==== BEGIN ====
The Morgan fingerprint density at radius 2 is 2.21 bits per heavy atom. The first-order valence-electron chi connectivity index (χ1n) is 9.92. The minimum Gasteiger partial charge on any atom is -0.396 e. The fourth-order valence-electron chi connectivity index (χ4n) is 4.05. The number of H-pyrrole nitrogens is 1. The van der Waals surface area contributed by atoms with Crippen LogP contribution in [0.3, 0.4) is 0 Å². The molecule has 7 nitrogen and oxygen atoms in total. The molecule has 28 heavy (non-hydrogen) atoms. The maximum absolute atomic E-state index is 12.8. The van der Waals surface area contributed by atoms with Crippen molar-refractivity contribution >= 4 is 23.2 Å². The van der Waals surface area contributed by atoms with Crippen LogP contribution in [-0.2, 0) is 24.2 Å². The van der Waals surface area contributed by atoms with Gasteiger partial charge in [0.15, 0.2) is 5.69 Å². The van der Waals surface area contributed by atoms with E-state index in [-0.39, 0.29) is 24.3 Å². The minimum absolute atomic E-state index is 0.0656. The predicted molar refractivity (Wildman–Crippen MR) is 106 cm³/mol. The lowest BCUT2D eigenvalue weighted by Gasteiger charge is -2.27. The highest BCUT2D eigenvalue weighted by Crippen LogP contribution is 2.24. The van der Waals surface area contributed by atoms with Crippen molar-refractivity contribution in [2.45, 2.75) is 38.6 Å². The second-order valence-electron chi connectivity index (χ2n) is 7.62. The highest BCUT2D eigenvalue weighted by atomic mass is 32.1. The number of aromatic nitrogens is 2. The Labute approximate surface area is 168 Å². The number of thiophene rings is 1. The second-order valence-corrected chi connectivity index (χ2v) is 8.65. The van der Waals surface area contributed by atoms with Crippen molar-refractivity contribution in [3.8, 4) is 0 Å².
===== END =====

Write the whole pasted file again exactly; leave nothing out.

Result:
The Morgan fingerprint density at radius 2 is 2.21 bits per heavy atom. The first-order valence-electron chi connectivity index (χ1n) is 9.92. The minimum Gasteiger partial charge on any atom is -0.396 e. The fourth-order valence-electron chi connectivity index (χ4n) is 4.05. The number of H-pyrrole nitrogens is 1. The van der Waals surface area contributed by atoms with Crippen LogP contribution in [0.3, 0.4) is 0 Å². The molecule has 7 nitrogen and oxygen atoms in total. The molecule has 28 heavy (non-hydrogen) atoms. The maximum absolute atomic E-state index is 12.8. The van der Waals surface area contributed by atoms with Crippen molar-refractivity contribution >= 4 is 23.2 Å². The van der Waals surface area contributed by atoms with Crippen LogP contribution in [-0.2, 0) is 24.2 Å². The van der Waals surface area contributed by atoms with Gasteiger partial charge in [0.15, 0.2) is 5.69 Å². The van der Waals surface area contributed by atoms with E-state index in [-0.39, 0.29) is 24.3 Å². The minimum absolute atomic E-state index is 0.0656. The predicted molar refractivity (Wildman–Crippen MR) is 106 cm³/mol. The lowest BCUT2D eigenvalue weighted by Gasteiger charge is -2.27. The highest BCUT2D eigenvalue weighted by Crippen LogP contribution is 2.24. The van der Waals surface area contributed by atoms with Crippen molar-refractivity contribution in [2.45, 2.75) is 38.6 Å². The second-order valence-electron chi connectivity index (χ2n) is 7.62. The highest BCUT2D eigenvalue weighted by atomic mass is 32.1. The number of aromatic nitrogens is 2. The Labute approximate surface area is 168 Å². The number of thiophene rings is 1. The second-order valence-corrected chi connectivity index (χ2v) is 8.65. The van der Waals surface area contributed by atoms with Crippen molar-refractivity contribution in [3.8, 4) is 0 Å².